6 Trigger Finger Treatments for Stiff and Painful Fingers

Is your finger stuck in a painful bent position? This is known as trigger finger. Check out these treatments for immediate relief.

Person holds out one hand in pain with palm up, with thumb of other hand pressing on painful hand

Trigger finger might sound like a tongue twister, but it’s a great example of how machine-like the human body is. Our hands and fingers are part of a complex mechanical system of “pulleys and strings” in the form of tendons, ligaments, muscles, and bones that allow us to move freely. Just like machines, sometimes this system can malfunction, causing your fingers to become stiff and painful. Find out what the causes of this condition are and six trigger finger treatments you can try at home.

What Causes Trigger Finger

Muscular-skeletal illustration of trigger finger
Trigger finger treatments usually focus on “unlocking” the A1 pulley the base of the affected finger to free up the flexor tendon.

In trigger finger, the affected finger, which is often the ring finger or the thumb (though it can affect any finger) – is unable to straighten on its own. There is usually pain at the base of the finger in the palm. 

When you have trigger finger, also known as stenosing tenosynovitis, the “pulley” at the base of your finger and your tendon sheath are not working optimally. This causes your flexor tendon to “catch” in its sheath. Your finger gets stuck in a bent position, unable to straighten on its own. This condition can be very painful.  

There are three ways the flexor tendon can catch and be unable to glide normally in its sheath:  

  1. The tendon swells, causing it to be larger than usual 
  2. The tendon sheath is inflamed, causing it to be too narrow for the tendon 
  3. The A1 pulley is swollen or thickened, making it harder for the tendon to glide 

People in occupations or who perform activities involving repetitive forceful movements, such as farmers, musicians, industrial workers and housekeepers, can develop this condition. Trigger finger typically affects adults in their 40s or older. It occurs in women more often than men — and in about 2% of the general population.

In the population of those with diabetes, the incidence increases to about 17%. Other risk factors for developing trigger finger include conditions that affect the joints such rheumatoid arthritis, gout, amyloidosis, an underactive thyroid, carpal tunnel syndrome, Dupuytren’s contracture and De Quervain’s disease.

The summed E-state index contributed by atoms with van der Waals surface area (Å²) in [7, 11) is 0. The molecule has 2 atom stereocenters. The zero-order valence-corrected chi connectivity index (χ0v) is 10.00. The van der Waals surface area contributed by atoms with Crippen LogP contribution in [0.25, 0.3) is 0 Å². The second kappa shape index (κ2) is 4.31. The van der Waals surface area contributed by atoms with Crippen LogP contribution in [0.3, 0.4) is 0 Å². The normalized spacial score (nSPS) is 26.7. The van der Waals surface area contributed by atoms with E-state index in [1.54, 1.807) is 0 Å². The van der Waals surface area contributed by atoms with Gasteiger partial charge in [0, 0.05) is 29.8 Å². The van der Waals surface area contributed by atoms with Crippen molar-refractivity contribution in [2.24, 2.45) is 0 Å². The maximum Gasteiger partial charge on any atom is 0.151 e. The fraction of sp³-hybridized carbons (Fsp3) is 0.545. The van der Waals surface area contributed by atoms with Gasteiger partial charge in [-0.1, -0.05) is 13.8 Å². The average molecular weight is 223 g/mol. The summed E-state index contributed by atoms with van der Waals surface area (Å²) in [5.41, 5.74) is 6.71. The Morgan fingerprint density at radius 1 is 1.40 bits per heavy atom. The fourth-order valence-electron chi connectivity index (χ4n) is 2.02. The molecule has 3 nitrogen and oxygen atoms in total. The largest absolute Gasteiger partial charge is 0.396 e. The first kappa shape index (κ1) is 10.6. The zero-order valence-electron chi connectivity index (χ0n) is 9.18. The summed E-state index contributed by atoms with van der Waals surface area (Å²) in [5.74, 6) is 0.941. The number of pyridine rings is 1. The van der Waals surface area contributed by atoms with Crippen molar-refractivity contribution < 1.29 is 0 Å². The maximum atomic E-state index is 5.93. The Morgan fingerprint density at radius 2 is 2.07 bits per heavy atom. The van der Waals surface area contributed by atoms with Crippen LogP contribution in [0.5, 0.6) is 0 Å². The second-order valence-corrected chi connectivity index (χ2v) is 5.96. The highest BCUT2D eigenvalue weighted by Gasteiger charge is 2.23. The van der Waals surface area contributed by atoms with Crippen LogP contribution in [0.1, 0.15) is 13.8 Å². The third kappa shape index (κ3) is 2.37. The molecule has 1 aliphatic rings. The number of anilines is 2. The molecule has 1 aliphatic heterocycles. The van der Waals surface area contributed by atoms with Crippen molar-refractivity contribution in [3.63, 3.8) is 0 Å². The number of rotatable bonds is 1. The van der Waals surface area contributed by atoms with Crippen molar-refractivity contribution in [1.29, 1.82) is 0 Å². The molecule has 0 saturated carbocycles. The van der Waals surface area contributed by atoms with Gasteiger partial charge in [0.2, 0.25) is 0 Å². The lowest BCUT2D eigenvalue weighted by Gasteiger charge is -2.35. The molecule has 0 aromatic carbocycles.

In Traditional Chinese Medicine (TCM), trigger finger is categorised as part of a larger category of conditions referred to as tendon paralysis. “Pathologically, this condition is associated with blocked meridians, poor qi and blood flow, and Qi Stagnation caused by Blood Stasis,” explains TCM Physician Ignatius Ooi.

Trigger Finger Treatments 

Fortunately, the condition is highly treatable. Treatments focus on releasing the stuck tendon and addressing the pain associated with the issue. In TCM, the focus is on restoring optimal flow of qi through the body’s meridians as well as enhancing the body’s own ability to heal the condition. 

1. Rest 

This may be obvious, but at the first sign of a dull pain and decreased range of motion signalling the possibility of trigger finger, make sure to cease the activity and let your fingers rest. This may be difficult for people whose occupations depend on their ability to use their fingers. But not resting will only make the condition worse, leading to more severe damage that could affect your livelihood permanently. 

2. Splinting 

The main complaint of trigger finger is the inability to straighten the bent finger. This is especially after long period of resting, such as when sleeping at night. Your doctor may recommend putting on a finger splint that prevents the compromised flexor tendon from bending your finger throughout the night.

Keep in mind that when you wake up in the morning and remove the splint, it may take some time to get your finger to move again. Take it slow. Gently and lightly massage the base of the finger to slowly loosen the joint and muscles. 

3. Anti-inflammatory medicine 

A way to find some relief is to reduce the swelling and reduce the pain response by using painkillers. For relatively immediate pain relief, you can take non-steroidal anti-inflammatory drugs (NSAIDs) such as ibuprofen.